The utilization of heat-pressure extraction shows promise in obtaining tiny peptides that possess significant nutritional and taste characteristics (Dong et al., 2014). According to Zhang et al. (2018), certain researchers have found that using ultrahigh-pressure processing alone can alter the levels of 5′-IMP in beef. One of the oldest extraction techniques is water extraction, which can be used to remove various materials. Given that umami compounds, like as certain amino acids and peptides, are typically can be solubilized in aqueous medium and water can easily be employed as an effective solvent to extract umami components from food materials containing umami. Prior research has documented extracting and measuring umami amino acids and nucleotides from specialty hams like Jinhua and Parma, fermented product doenjang and mushrooms (Poojary et al., 2017).

The Synergistic Mechanism Behind the Perception of Umami Taste

Umami characteristics in food substances can be enhanced or improved by using synergistic blends of different items and processing techniques. An effort successfully improved the taste characteristics of stewed meat by increasing the storage time. In this study the rich, savory, and salty characteristics achieved their highest levels when chicken meat was held for 6 weeks in freezing condition (Qi et al., 2021). L-Glu and 50 nucleotides have a strong synergistic relationship; the ligand-binding model incorporating the Venus flytrap domain of T1R1 also reported on this synergistic mechanism (Zhang et al., 2008). Umami stimulating peptides have also synergized with MSG (Dang et al., 2019a; Dang et al., 2019b). Recently, Dang et al. (2019a) used molecular docking and simulation techniques to illustrate the paradoxical effect of umami peptides and MSG based on taste receptor T1R1/ T1R3, and electronic tongue was employed to assess the synergistic effect of peptide and MSG (Dang et al., 2019b). When examined by expert sensory panel assessment and gustatory nerve recording (Narukawa et al., 2008), L-theanine from green tea not only produces umami taste by activating T1R1/T1R3-expressing cells, but it also exhibits a multiplicative reaction with inosine 50-monophosphate (Narukawa et al., 2008). Through magnetic resonance imaging and sensory assessment, glutathione has been shown to enhance the umami and salty tastes (Goto et al., 2016). L-Arg is a strategic armament that can be utilized to change how tasters perceive sucrose, improve umami flavor, increase saltiness and bitterness from NaCl, and lessen sour taste from citric acid (Melis and Barbarossa, 2017). When beta-cyclodextrin was used in the enzyme reaction, protein hydrolysate from wheat gluten exhibited a more umami taste, with the degree of hydrolysis and all free amino acid quantity, in particular Glu and Asp (Wang et al., 2016). Two other promising methods for enhancing umami taste are acid treatments and the deamidation caused by certain enzymes. For example, after three hours of glutaminase treatment on wheat gluten hydrolysates, the umami taste score rose almost 250 percent (1.62 to 4.27; Liu et al., 2017). Umami compounds are known to interact with other taste and flavor substances as well. It known fact that umami compounds can improve salty taste in solution, employing the Glu MAG and the nucleotides IMP and GMP (Rocha et al., 2020). Researchers in different studies identified positive and negative effects of umami substances on other four taste characteristics of food, which is illustrated in Fig. 4.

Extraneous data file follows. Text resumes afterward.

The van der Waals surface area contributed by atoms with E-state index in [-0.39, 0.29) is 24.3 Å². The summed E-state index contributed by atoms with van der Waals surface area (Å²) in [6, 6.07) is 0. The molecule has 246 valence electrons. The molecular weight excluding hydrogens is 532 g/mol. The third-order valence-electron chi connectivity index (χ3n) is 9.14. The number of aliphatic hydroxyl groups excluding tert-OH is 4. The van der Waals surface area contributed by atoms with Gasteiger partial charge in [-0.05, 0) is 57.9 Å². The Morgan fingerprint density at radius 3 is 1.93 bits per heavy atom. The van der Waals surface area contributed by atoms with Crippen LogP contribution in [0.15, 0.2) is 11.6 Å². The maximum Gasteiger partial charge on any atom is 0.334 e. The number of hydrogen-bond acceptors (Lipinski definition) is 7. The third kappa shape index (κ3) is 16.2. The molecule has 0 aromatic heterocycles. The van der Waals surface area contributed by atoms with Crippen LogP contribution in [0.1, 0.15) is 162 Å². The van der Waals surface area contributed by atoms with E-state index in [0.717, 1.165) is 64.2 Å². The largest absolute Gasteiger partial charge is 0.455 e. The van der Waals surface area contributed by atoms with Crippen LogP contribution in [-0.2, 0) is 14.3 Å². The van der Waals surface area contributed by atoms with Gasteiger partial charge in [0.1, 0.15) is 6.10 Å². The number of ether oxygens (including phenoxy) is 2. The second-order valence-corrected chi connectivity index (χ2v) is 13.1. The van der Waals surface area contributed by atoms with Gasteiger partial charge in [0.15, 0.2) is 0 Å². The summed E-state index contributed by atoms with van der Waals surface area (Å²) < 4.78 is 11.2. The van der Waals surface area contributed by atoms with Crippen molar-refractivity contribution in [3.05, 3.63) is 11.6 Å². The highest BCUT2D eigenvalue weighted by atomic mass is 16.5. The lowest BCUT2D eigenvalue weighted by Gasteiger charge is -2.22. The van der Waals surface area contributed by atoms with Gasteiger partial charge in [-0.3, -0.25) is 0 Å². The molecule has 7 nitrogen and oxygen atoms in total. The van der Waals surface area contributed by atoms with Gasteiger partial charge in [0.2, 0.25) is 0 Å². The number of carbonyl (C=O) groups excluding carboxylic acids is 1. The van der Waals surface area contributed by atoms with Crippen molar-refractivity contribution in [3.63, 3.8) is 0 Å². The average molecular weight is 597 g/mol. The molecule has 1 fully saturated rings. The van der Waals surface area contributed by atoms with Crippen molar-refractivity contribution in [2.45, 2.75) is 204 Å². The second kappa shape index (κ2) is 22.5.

Comprehending taste is crucial for enhancing the flavor meat and other plant-based foods that are high in protein and fat. The presence of Glu, Asp, Arg, and other chemicals in food products can intensify the perception of salty and enhance the overall flavor. Umami compounds have the potential to decrease the intake of salts and fats among consumers. It can enhance food consumption as well. Discerning flavors is crucial in convincing consumers to embrace innovative food products and include them in their diets. Gaining insight into the mechanisms behind the umami taste can enhance the overall appeal and enjoyment of meat and meat products. Enhancing our comprehension of the interaction of umami compounds and the role of other compounds that bring synergy to enhance its effect on meat taste, consumption, and safety needs more exploration. Further study is required to identify functional umami compounds in meat and meat products to understand the health potential. Nevertheless, as recent developments in the meat industry in cultured meat, hybrid meat, restructured and plant-based meat, we suggest analyzing the umami potential of these products alone and in combination with potential materials and cutting-edge techniques to develop diversified food to attract meat consumers. The present techniques like curing, fermentation, and adding spices in conventional products may be adopted to enhance the umami attributes in meat products in the future.

Conflicts of Interest

The authors declare no potential conflicts of interest.


This research was supported by a National Research Foundation of Korea (NRF) grant funded by the Korean government (MSIT) (No. 2020R1I1A2069379 & 2023R1A2C1004867).

Author Contributions

Conceptualization: Hossain MJ, Alam AN, Joo ST. Writing - original draft: Hossain MJ, Alam AN. Writing - review & editing: Hossain MJ, Alam AN, Lee EY, Hwang YH, Joo ST.

Ethics Approval

This article does not require IRB/IACUC approval because there are no human and animal participants.